The Sensorites

The Sensorites

This is not a comprehensive blow-by-blow, every scene review of the Doctor Who story The Sensorites, but it does contain major plot outlines and spoilers.

“It all started out as a mild curiosity in a junkyard, and now it’s turned out to be quite a great spirit of adventure.”

These words, spoken by the enigmatic First Doctor, set the stage for the traveller’s latest journey into the unknown.

The first episode of The Sensorites begins with a mystery on board the TARDIS. The ship appears to have landed somewhere but the console instruments indicate that it is still moving. With the scanner covered with static and unable to view the exterior area, the Doctor takes the decision to venture outside. The travellers find they have landed on a drifting spaceship, and its crew, a male and a female, seated at the spaceship's instrument panels, are dead. The corpses are wearing self-winding watches, which are powered by the movement of the wrist, but they have stopped, indicating that death must have occurred at least twenty-four hours ago. And yet, their bodies are warm.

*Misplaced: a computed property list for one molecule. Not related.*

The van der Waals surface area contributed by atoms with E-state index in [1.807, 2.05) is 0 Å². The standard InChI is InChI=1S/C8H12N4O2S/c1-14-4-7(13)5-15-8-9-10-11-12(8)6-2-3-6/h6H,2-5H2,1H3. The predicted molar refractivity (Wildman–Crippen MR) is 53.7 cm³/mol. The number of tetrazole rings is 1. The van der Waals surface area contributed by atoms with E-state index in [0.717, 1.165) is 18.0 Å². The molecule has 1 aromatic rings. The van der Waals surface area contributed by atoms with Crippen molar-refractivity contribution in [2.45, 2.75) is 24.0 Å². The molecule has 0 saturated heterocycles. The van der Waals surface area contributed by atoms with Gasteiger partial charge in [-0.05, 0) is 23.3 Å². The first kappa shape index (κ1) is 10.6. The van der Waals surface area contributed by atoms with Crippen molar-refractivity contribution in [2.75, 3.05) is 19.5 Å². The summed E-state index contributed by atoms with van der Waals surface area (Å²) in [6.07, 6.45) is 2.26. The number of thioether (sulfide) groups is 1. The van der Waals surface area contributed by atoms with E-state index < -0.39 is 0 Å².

The Sensorites

As the travellers are about to leave, the male crew member slumps forward and makes a sound. He's alive but struggling to breathe. At the man’s request, Ian retrieves a small device from a shelf behind him and the man uses it to fully revive himself. The device is then placed against the female crew member's chest. She too is revived.

Maitland, the ship’s captain, explains that the device is a heart resuscitator. Alongside him is Carol Richmond, the female crew member. They inform the travellers that they are on an exploration mission from Earth in the 28th century, currently orbiting Sense-Sphere. The Sensorites, the planet’s inhabitants, adamantly prevent them from leaving orbit. Not only do they have control over the spacecraft, but they also manipulate the minds of any nearby humans. Despite their apparent hostility, the Sensorites refrain from harming the crew. Instead, they induce a near-death slumber, occasionally visiting to provide sustenance.